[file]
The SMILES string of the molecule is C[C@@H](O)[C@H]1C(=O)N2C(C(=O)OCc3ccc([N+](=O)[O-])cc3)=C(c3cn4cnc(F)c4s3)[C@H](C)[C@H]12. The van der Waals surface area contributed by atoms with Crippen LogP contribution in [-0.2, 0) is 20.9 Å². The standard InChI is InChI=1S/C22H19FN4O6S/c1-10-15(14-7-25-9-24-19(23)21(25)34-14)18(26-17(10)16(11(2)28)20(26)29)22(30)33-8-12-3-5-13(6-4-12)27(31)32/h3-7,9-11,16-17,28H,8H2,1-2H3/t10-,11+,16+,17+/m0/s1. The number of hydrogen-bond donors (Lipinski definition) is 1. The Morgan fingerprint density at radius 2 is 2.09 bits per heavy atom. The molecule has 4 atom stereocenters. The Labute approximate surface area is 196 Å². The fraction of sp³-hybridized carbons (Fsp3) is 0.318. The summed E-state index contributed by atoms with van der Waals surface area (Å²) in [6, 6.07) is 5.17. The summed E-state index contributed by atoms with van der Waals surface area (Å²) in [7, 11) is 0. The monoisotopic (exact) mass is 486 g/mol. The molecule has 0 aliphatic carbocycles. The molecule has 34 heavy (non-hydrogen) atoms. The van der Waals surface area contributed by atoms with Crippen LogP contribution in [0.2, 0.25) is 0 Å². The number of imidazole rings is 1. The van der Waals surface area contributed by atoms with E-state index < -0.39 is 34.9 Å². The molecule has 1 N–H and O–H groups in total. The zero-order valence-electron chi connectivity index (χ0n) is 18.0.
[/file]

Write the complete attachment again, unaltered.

The SMILES string of the molecule is C[C@@H](O)[C@H]1C(=O)N2C(C(=O)OCc3ccc([N+](=O)[O-])cc3)=C(c3cn4cnc(F)c4s3)[C@H](C)[C@H]12. The van der Waals surface area contributed by atoms with Crippen LogP contribution in [-0.2, 0) is 20.9 Å². The standard InChI is InChI=1S/C22H19FN4O6S/c1-10-15(14-7-25-9-24-19(23)21(25)34-14)18(26-17(10)16(11(2)28)20(26)29)22(30)33-8-12-3-5-13(6-4-12)27(31)32/h3-7,9-11,16-17,28H,8H2,1-2H3/t10-,11+,16+,17+/m0/s1. The number of hydrogen-bond donors (Lipinski definition) is 1. The Morgan fingerprint density at radius 2 is 2.09 bits per heavy atom. The molecule has 4 atom stereocenters. The Labute approximate surface area is 196 Å². The fraction of sp³-hybridized carbons (Fsp3) is 0.318. The summed E-state index contributed by atoms with van der Waals surface area (Å²) in [6, 6.07) is 5.17. The summed E-state index contributed by atoms with van der Waals surface area (Å²) in [7, 11) is 0. The monoisotopic (exact) mass is 486 g/mol. The molecule has 0 aliphatic carbocycles. The molecule has 34 heavy (non-hydrogen) atoms. The van der Waals surface area contributed by atoms with Crippen LogP contribution in [0.2, 0.25) is 0 Å². The number of imidazole rings is 1. The van der Waals surface area contributed by atoms with E-state index < -0.39 is 34.9 Å². The molecule has 1 N–H and O–H groups in total. The zero-order valence-electron chi connectivity index (χ0n) is 18.0.